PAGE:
Do Mice Carry Rabies?
Mice do carry rabies. However, it’s exceedingly rare that they get rabies, and no case of mice transmitting rabies to humans has been recorded. That means the chances of you getting rabies from a mouse are incredibly low. That doesn’t mean you should handle wild mice or other wild mammals without protection and care, though.
Signs of rabies include difficulty swallowing, excessive drooling, staggering, paralysis, fearfulness, aggression, and seizures. If your pet or a wild animal that you have encountered exhibits any of these signs, then you need to contact local animal control and seek medical care if you were bitten or scratched.
What Other Diseases Do Mice Carry?
Mice carry various diseases that can pose a danger to humans, including hantavirus, hemorrhagic fever, plague, Lassa fever, tularemia, and more. These are all dangerous ailments that can cause painful infections or even death in some cases.
You’re not very likely to get any of the rarer diseases that mice carry, though you do need to be wary of them. Most of the time, you’re probably going to get a minor infection when a mouse bites you.
You should always clean and disinfect any wounds with hot water and soap. Next, you should put antibacterial cream on the wound and keep an eye on it. You need to seek medical attention for any bites or scratches if they show signs of infection.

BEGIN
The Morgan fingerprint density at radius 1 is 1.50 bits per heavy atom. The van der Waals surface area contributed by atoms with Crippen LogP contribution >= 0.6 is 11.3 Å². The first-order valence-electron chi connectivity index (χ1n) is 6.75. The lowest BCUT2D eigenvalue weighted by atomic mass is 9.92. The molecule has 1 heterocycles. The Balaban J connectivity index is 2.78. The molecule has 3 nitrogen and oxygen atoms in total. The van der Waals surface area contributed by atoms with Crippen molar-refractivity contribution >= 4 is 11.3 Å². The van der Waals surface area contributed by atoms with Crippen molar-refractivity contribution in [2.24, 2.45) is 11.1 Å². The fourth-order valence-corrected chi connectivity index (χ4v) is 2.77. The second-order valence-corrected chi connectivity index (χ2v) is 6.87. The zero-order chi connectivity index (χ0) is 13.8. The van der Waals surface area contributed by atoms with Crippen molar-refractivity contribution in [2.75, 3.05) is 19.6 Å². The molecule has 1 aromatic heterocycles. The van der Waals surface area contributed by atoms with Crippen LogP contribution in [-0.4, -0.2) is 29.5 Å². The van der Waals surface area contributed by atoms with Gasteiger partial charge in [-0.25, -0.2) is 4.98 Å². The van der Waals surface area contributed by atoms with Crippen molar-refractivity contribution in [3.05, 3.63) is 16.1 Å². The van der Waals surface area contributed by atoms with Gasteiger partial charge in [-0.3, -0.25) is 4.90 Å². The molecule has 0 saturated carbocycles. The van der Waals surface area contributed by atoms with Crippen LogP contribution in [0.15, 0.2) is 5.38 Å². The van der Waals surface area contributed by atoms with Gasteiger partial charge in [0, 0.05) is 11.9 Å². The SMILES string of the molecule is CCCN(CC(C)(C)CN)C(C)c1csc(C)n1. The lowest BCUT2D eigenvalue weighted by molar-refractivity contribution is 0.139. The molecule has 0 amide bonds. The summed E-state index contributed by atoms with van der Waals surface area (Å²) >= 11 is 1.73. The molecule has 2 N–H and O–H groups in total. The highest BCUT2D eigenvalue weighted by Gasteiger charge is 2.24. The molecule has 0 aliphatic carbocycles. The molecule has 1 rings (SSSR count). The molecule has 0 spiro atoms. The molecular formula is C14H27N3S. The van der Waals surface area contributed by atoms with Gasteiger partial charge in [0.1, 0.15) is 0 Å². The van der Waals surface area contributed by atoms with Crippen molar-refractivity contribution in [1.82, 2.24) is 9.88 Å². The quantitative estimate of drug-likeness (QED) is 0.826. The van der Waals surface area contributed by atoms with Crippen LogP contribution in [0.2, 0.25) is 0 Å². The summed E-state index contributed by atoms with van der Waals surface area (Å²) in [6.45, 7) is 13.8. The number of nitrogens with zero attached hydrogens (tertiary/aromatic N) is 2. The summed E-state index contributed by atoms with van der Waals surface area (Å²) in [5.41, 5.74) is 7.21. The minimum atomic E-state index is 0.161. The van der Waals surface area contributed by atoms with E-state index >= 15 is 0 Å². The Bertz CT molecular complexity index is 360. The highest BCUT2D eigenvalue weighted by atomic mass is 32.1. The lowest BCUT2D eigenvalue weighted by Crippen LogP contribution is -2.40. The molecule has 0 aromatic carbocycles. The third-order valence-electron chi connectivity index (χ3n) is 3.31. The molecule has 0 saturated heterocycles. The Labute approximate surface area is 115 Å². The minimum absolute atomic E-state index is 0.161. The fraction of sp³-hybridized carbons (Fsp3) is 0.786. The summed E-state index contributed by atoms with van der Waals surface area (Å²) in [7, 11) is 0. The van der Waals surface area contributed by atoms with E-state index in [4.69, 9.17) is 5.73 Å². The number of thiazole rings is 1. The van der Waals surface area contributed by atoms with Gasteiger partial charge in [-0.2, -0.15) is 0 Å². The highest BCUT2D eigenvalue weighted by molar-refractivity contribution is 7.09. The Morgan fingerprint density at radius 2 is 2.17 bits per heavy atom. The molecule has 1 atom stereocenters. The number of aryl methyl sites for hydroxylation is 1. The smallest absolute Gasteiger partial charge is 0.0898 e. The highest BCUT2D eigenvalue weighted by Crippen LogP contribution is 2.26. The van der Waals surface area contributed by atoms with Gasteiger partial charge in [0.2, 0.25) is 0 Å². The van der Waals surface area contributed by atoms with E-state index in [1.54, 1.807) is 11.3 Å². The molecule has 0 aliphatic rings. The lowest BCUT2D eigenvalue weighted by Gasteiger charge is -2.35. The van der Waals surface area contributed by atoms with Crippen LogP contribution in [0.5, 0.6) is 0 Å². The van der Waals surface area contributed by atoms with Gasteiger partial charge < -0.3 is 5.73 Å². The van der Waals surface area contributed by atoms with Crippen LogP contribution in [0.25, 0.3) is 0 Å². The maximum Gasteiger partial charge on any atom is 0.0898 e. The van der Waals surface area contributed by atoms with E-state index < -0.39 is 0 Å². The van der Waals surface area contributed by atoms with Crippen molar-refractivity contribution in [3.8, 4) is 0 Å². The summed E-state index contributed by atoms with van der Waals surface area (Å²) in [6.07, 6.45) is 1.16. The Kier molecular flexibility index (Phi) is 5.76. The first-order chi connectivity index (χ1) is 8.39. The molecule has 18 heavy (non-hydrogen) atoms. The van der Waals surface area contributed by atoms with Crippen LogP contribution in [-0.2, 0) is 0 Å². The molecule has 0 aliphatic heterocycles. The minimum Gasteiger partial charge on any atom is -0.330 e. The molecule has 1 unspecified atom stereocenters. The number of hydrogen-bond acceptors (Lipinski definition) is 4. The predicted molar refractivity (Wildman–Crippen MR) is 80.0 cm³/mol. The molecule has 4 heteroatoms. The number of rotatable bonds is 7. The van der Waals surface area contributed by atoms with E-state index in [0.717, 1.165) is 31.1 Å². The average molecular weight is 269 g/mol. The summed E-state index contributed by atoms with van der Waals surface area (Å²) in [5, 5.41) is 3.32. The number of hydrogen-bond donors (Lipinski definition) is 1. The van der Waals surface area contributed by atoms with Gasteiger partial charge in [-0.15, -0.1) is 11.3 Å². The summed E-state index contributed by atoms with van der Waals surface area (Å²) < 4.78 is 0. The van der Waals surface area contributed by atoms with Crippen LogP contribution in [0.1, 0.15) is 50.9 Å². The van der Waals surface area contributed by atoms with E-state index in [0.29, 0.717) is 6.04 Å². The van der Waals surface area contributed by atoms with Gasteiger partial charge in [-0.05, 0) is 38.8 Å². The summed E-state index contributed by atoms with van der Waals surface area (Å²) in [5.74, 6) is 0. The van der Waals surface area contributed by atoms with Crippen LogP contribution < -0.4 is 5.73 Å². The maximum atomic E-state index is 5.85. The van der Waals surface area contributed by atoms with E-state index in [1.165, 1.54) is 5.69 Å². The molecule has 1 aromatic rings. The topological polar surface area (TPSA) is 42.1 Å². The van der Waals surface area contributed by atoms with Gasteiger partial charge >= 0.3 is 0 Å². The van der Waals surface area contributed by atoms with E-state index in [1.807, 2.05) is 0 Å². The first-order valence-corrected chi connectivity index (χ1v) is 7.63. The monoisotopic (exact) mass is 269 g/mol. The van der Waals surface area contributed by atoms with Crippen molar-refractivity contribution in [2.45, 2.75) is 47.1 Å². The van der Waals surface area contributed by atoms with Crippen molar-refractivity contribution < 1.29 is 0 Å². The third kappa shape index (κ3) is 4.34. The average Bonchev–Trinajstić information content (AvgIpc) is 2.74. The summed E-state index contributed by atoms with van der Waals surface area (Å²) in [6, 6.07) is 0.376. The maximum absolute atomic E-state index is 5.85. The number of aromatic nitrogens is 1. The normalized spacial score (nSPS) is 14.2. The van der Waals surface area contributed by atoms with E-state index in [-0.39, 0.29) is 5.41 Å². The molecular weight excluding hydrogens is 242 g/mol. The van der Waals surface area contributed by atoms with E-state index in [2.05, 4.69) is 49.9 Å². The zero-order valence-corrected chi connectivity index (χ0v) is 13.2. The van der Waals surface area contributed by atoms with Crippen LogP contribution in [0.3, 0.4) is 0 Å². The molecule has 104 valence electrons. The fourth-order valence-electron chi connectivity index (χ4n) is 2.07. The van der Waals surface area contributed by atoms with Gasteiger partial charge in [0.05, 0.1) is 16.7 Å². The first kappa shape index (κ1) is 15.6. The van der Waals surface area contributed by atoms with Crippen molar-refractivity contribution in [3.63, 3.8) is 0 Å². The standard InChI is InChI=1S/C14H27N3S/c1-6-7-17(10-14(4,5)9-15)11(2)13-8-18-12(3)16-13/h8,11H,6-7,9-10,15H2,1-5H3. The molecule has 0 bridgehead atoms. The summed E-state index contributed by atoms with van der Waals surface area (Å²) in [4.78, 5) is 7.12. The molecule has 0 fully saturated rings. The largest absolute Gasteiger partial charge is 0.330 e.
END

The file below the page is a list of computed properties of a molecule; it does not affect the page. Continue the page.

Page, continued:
How Do Mice Pass Diseases to Humans?
Mice can pass diseases to other people in a variety of ways. Of course, the most frightening of these vectors for infection is bites. Mice do bite, and they can break the skin on humans with ease. Most people get bitten by mice because they are attempting to handle them. Mice are not rabid animals that will chase you down and deliver a bite.
In fact, aside from handling a mouse, the other most common reason that humans are bitten by mice is that they corner them and try to capture them. A cornered mouse is bound to be desperate. That means it will bite as a last resort because it doesn’t understand you just want to hold it.
Yet, bites are not the only means that mice pass diseases to humans. Mice can pass diseases to humans via handling, especially if humans come into contact with their urine, feces, or saliva.